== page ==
By Brian Niemietz
Schlemiel. Schlimazel. Everything must go.
Hundreds of items that once belonged to filmmaker and actress Penny Marshall will be auctioned online next Sunday.
This sale isn’t for Marshall fans looking to score kitschy monogrammed “Laverne & Shirley” sweaters. The “L” in this auctions stands for lamps. Lots of them.
“The lamp collection is so beautiful and they were around my whole life,” Marshall’s daughter Tracy Reiner told the Daily News by phone from her New Mexico home. “It was like a museum.”
The ornate assemblage of more than 200 lights is much more classic than one might expect from Marshall, the zany “Big” and “Jumpin’ Jack Flash” director, whose daughter remembers her mom roaming around their ornate Los Angeles home in funky sneakers.
While she conceded it’s unlikely that collection will stay together, Reiner said “That would be amazing!” if one collector bought the whole lot.
One of the big-ticket items Reiner and her family is ready to part with is a painting by Donald Roller Wilson that has been a conversation piece for the show business personalities who visited Marshall’s Southern California home over the course of several decades.
“I grew up with everyone in the comedy world discussing that painting,” she chuckled. “I want someone else to talk about it now.”
That wall-sized piece is expected to fetch upward of $35,000.
The auctions includes multiple paintings, many with a classic Americana bent and several of which feature dogs. Marshall had a half-dozen pups that her canine-loving daughter can recall.
Another historic keepsake up for grabs is a 50-inch New York Daily News rolling newsstand cart valued at $300.
Tracy’s uncle — filmmaker Garry Marshall — once worked for the Daily News’ sports section and she suspects that cart was his at some point.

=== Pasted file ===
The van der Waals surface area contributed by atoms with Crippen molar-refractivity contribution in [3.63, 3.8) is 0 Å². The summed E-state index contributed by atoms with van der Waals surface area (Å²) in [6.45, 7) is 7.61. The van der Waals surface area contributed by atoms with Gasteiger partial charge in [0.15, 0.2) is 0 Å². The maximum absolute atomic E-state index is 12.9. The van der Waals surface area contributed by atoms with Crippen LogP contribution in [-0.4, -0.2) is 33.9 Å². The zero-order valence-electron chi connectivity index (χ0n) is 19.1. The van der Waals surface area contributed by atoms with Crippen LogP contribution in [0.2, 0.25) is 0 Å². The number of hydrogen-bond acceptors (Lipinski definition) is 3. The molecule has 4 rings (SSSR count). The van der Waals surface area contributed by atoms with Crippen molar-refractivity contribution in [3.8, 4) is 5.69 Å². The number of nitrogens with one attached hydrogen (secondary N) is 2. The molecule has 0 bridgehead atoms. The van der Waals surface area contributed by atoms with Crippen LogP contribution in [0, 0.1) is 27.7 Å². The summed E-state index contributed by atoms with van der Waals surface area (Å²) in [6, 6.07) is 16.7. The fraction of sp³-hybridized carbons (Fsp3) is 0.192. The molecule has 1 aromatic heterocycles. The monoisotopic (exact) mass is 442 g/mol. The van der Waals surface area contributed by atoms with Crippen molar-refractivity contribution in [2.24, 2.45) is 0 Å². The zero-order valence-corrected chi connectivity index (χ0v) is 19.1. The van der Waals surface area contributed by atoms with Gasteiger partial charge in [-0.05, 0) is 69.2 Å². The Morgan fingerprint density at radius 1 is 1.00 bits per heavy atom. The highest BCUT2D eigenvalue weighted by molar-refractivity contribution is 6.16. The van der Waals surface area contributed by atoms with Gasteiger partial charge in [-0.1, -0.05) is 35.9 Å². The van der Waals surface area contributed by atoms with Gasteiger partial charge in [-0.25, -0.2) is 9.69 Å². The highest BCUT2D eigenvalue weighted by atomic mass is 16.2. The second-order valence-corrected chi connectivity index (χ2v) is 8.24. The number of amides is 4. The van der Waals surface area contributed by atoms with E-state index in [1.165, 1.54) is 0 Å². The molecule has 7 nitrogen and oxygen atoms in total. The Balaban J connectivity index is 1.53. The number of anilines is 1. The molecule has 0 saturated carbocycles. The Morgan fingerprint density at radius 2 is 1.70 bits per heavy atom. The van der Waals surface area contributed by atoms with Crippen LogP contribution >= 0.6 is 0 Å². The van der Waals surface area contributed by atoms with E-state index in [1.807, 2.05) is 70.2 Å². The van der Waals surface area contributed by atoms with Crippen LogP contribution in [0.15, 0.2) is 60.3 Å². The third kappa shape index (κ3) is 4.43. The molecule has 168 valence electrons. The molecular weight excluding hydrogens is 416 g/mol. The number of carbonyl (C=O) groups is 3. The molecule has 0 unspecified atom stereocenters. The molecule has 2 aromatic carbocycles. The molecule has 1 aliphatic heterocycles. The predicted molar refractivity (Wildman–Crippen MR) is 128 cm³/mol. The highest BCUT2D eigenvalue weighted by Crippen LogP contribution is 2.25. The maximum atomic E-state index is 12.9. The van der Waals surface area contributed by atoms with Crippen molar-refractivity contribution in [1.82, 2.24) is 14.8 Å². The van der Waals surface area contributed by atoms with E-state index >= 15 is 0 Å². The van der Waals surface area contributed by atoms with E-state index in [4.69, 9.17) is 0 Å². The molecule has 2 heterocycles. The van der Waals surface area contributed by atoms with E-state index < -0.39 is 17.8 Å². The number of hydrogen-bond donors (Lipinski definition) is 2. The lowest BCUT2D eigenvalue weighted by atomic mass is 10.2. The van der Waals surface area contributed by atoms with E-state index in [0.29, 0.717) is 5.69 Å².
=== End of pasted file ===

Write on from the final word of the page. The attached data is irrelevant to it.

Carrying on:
Reiner, whose father Rob Reiner was married to Marshall from 1971 to 1981, has been holed up in New Mexico since the pandemic began and has decided to stick around. While she has some of her mom’s stuff there, it won’t all fit.
“I thought I was going to do a little renovation and the world shut down,” she said of her home.
Reiner said she’s wondered if her mom’s collection of lamps, paintings, furniture sculptures and trinkets was some form of hoarding, but thinks too much thought and “passion” was put into the acquisitions for that to be the case. She has a hard time calculating what it’s all worth and is glad to let Abell Auction Co. deal with that side of things.
“My mom didn’t collect stuff just to sell it, and she wasn’t done,” Reiner said.
Marshall died in December 2018 in Los Angeles. The Bronx-born Yankees fan was 78.
Parting with her mom’s treasures might not be easy for Reiner, but as an actress who’s done dozens of films and TV shows, the 56-year-old performer has learned to roll with the punches. That includes being beaten out by Penelope Ann Miller for a role in 1990′s “Awakenings,” which she says, without missing a beat, was her favorite of the films her mom directed.
“That’s a movie, when I saw it and they were doing the test screenings, I just thought, ’Wow,’” she recalled.
Reiner admits it was “awkward” not getting the part in her mom’s movie, but she wasn’t worried she’d missed her shot at the big time.
“We’re a famously nepotistic family,” she concedes.
Part of the reason for that, Reiner said, is because you can yell at family on set without anyone quitting or getting in trouble. Penny first hit the spotlight in brother Garry’s series “The Odd Couple,” and he subsequently cast her in “Laverne & Shirley,” which made her a star.
Tracy managed to score parts in “A League of Their Own,” “Apollo 13,” “That Thing You Do,” and “The Princess Diaries,” but won’t be remembered as the zaniest Reiner on film.
“They’re all very funny and I cried in 20 movies,” she joked.
The Abell Gallery will host an an auction preview by appointment on Saturday at its Los Angeles facility, a day before the Abell.comonline auction goes live.
While Reiner isn’t sure how much the auction will make, she said Marshall’s family “will continue following her map,” which has included contributions to charities supporting Negro League baseball, girls baseball, the military, veterans with traumatic brain injuries and retired sports figures and artists.
Items can be previewed online now.